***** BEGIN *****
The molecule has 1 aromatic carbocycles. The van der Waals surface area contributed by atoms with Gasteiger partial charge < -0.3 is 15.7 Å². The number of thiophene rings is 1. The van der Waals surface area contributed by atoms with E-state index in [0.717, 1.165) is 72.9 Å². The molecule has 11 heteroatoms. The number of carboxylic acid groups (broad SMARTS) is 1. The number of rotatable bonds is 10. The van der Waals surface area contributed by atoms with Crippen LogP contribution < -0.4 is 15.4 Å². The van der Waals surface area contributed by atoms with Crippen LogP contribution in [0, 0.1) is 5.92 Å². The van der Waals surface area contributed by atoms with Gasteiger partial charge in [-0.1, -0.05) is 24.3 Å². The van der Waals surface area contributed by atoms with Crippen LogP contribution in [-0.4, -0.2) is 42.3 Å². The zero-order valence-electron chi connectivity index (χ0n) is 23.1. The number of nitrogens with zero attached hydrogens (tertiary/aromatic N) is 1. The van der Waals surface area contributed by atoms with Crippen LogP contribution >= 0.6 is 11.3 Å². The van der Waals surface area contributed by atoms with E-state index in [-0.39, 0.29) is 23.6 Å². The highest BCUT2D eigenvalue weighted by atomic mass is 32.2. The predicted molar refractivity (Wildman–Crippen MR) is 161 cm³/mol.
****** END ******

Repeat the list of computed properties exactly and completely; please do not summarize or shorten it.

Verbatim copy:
The molecule has 1 aromatic carbocycles. The van der Waals surface area contributed by atoms with Gasteiger partial charge < -0.3 is 15.7 Å². The number of thiophene rings is 1. The van der Waals surface area contributed by atoms with E-state index in [0.717, 1.165) is 72.9 Å². The molecule has 11 heteroatoms. The number of carboxylic acid groups (broad SMARTS) is 1. The number of rotatable bonds is 10. The van der Waals surface area contributed by atoms with Crippen LogP contribution < -0.4 is 15.4 Å². The van der Waals surface area contributed by atoms with Crippen LogP contribution in [0, 0.1) is 5.92 Å². The van der Waals surface area contributed by atoms with Gasteiger partial charge in [-0.1, -0.05) is 24.3 Å². The van der Waals surface area contributed by atoms with Crippen LogP contribution in [-0.4, -0.2) is 42.3 Å². The zero-order valence-electron chi connectivity index (χ0n) is 23.1. The number of nitrogens with zero attached hydrogens (tertiary/aromatic N) is 1. The van der Waals surface area contributed by atoms with Crippen LogP contribution >= 0.6 is 11.3 Å². The van der Waals surface area contributed by atoms with E-state index in [-0.39, 0.29) is 23.6 Å². The highest BCUT2D eigenvalue weighted by atomic mass is 32.2. The predicted molar refractivity (Wildman–Crippen MR) is 161 cm³/mol.